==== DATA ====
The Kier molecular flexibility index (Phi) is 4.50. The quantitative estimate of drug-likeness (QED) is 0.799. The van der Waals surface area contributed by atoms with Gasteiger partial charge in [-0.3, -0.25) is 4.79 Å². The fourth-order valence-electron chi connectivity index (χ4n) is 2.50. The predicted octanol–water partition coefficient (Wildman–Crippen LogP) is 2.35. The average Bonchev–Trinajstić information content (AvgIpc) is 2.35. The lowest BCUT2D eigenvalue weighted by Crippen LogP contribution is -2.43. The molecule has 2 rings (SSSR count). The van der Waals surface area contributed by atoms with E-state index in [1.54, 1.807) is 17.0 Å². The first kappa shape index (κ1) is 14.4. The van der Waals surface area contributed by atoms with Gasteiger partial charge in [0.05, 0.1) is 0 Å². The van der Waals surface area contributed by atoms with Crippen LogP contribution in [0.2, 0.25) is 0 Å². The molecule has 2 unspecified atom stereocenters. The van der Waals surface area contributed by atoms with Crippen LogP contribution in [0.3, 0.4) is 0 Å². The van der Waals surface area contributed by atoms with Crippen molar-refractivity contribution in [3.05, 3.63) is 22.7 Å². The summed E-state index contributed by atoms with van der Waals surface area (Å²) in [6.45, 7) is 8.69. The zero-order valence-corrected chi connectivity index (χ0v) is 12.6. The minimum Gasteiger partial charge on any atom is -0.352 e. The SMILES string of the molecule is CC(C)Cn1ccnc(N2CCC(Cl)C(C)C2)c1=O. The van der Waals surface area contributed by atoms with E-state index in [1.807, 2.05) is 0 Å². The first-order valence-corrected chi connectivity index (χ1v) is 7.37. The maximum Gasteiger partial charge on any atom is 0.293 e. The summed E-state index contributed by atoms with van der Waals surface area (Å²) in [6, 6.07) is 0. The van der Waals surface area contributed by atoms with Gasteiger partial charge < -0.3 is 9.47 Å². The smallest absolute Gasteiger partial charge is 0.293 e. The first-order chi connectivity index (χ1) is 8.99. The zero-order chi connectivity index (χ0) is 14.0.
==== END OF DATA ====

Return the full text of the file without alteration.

The Kier molecular flexibility index (Phi) is 4.50. The quantitative estimate of drug-likeness (QED) is 0.799. The van der Waals surface area contributed by atoms with Gasteiger partial charge in [-0.3, -0.25) is 4.79 Å². The fourth-order valence-electron chi connectivity index (χ4n) is 2.50. The predicted octanol–water partition coefficient (Wildman–Crippen LogP) is 2.35. The average Bonchev–Trinajstić information content (AvgIpc) is 2.35. The lowest BCUT2D eigenvalue weighted by Crippen LogP contribution is -2.43. The molecule has 2 rings (SSSR count). The van der Waals surface area contributed by atoms with E-state index in [1.54, 1.807) is 17.0 Å². The first kappa shape index (κ1) is 14.4. The van der Waals surface area contributed by atoms with Gasteiger partial charge in [0.05, 0.1) is 0 Å². The van der Waals surface area contributed by atoms with Crippen LogP contribution in [0.2, 0.25) is 0 Å². The molecule has 2 unspecified atom stereocenters. The van der Waals surface area contributed by atoms with Crippen LogP contribution in [0.3, 0.4) is 0 Å². The van der Waals surface area contributed by atoms with Crippen molar-refractivity contribution in [3.05, 3.63) is 22.7 Å². The summed E-state index contributed by atoms with van der Waals surface area (Å²) in [6.45, 7) is 8.69. The zero-order valence-corrected chi connectivity index (χ0v) is 12.6. The minimum Gasteiger partial charge on any atom is -0.352 e. The SMILES string of the molecule is CC(C)Cn1ccnc(N2CCC(Cl)C(C)C2)c1=O. The van der Waals surface area contributed by atoms with E-state index in [1.807, 2.05) is 0 Å². The first-order valence-corrected chi connectivity index (χ1v) is 7.37. The maximum Gasteiger partial charge on any atom is 0.293 e. The summed E-state index contributed by atoms with van der Waals surface area (Å²) in [6, 6.07) is 0. The van der Waals surface area contributed by atoms with Gasteiger partial charge < -0.3 is 9.47 Å². The smallest absolute Gasteiger partial charge is 0.293 e. The first-order chi connectivity index (χ1) is 8.99. The zero-order chi connectivity index (χ0) is 14.0.